We all chatted into the wee hours (a Scottish compulsion) before I headed back over to my sister's.
I should have mentioned that all three of us were previously Elders and taken the opportunity to DF the Governing Body in absentia, as we had enough for a Judicial Committee
Monday, after spending the morning with my sister and the boys, I got dropped off at the airport to fly down to Luton. There I met up with da_luvvin_bruvver and da_luvvin_sister, who don't post very often. da_luvvin_sister had recently undergone a horrendous labour with their latest son, a wee darling who came into the world at 9lb 7oz!
Tuesday I tried to help more than hinder (I've had plenty of practice "burping" infants, in my time), and also got to meet her brother and his wife, who have recently become Christians. Needless to say the conversation turned theological, which matched my peculiar penchant (albeit I never bring the subject up).
Wednesday I flew back to Edinburgh, had some lunch with my sister, and then started the trek back home.
I stopped in Inverness to take in the last premiere showing of "Sahara", based on the Clive Cussler book by the same name. Having read some Cussler in the past, and enjoyed his character Dirk Pitt, I have to confess to expecting more. It got the Hollywood treatment, and IMHO went too much for comedic effect, in turning it into an action comedy. The gags were overdone, though I did chuckle at some of them.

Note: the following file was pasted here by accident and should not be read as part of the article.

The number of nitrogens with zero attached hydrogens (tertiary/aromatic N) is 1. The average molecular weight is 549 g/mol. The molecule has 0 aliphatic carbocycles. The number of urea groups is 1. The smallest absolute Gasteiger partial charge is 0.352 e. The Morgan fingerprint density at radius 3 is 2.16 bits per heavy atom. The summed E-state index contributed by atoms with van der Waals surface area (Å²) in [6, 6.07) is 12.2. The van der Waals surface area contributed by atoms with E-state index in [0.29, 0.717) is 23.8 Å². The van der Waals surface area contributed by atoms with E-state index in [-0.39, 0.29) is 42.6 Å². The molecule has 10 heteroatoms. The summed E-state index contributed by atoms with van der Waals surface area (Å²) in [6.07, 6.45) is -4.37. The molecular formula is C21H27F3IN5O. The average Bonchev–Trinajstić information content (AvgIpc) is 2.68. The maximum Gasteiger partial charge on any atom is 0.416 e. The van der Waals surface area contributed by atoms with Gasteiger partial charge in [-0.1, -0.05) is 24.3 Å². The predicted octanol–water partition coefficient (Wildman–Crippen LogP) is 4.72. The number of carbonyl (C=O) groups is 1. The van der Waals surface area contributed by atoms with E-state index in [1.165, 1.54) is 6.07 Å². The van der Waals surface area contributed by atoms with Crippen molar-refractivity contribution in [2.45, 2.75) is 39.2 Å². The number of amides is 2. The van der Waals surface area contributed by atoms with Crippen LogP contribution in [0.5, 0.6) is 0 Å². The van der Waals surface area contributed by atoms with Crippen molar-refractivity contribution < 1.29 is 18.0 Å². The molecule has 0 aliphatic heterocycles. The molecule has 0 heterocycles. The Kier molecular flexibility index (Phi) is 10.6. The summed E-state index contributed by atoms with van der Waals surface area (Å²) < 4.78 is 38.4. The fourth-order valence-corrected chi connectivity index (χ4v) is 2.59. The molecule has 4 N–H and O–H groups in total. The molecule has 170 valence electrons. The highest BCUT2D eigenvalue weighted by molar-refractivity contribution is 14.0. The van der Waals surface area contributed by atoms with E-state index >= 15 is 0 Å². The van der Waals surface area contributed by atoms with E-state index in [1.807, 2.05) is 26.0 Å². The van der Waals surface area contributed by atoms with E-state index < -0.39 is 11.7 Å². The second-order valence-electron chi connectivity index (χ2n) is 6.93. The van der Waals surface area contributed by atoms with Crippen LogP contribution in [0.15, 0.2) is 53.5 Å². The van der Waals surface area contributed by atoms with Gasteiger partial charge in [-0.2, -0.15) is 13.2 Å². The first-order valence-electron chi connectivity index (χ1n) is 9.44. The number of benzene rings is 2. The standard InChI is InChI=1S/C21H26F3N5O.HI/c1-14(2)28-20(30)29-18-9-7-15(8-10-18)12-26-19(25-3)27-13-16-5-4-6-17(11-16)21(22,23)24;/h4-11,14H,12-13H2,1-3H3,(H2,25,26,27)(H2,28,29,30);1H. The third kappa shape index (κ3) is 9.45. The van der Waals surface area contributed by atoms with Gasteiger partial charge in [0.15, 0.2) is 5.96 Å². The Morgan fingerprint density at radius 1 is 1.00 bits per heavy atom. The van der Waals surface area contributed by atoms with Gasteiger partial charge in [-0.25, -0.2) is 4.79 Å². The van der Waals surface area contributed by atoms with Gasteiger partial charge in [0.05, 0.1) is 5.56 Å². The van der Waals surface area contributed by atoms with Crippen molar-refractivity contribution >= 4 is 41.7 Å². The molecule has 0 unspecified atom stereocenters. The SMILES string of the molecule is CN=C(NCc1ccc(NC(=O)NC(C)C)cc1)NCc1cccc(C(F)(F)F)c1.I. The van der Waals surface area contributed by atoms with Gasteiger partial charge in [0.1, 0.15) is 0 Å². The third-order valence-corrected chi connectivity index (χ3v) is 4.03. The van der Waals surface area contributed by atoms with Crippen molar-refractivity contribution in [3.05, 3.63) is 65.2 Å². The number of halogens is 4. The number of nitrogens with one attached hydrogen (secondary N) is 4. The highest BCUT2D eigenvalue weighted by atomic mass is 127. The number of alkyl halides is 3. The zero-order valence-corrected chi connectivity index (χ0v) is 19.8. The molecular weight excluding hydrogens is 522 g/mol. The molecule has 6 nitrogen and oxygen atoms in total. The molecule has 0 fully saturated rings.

Finally I wended my way over to Ullapool to crash for a couple of hours in the car while waiting for the freight ferry. It occasionally takes passengers, if there aren't too many truckers aboard (it's only insured for a very limited number of passengers), so I took my chances. The advantage is that you get a free breakfast, often a cabin, and it arrives in time for me to dump my stuff at home, graba quick shower, and still get to work on time.
At this point the trip went tragically wrong!!!
I had set my alarm for 8am (Thursday morning), which is usually time enough to wash, grab a quick cuppa, and disembark. As I looked out of the porthole all I could see was sea
We were in the middle of the Minch (the sea between mainland Scotland and the island on which I live - a treacherous stretch of water wider than the English channel), and the seas were heavy. It turned out that a force 9 gale had sprung up from the North, which had meant that the screw of the boat was spending as much time in the air as the water. The engineer had to throttle back to two knots, meaning that for a good deal of the time we were actually travelling backwards.
I count my blessings that I've been travelling that stretch of water since an infant, and that I don't suffer mal de mer. We ended up spending 12 hours on the boat, ten of which on the open sea. I enjoyed the free breakfast and lunch, though, and had we spend another couple of hours there I would have had my dinner as well
The truckers were a fun bunch, and the banter was hilarious. One of them we never saw, as he confined himself to his cabin, and even a couple of the crewmen were sick.
It's been a few years since I got my sea-legs by spending any significant time on water, so I was mildly amused to find myself walking like a Navie, when I got back on dry land. Short, rolling steps were the order of the day, but that wore off after a good night's sleep.
Ah, well. All's well that ends well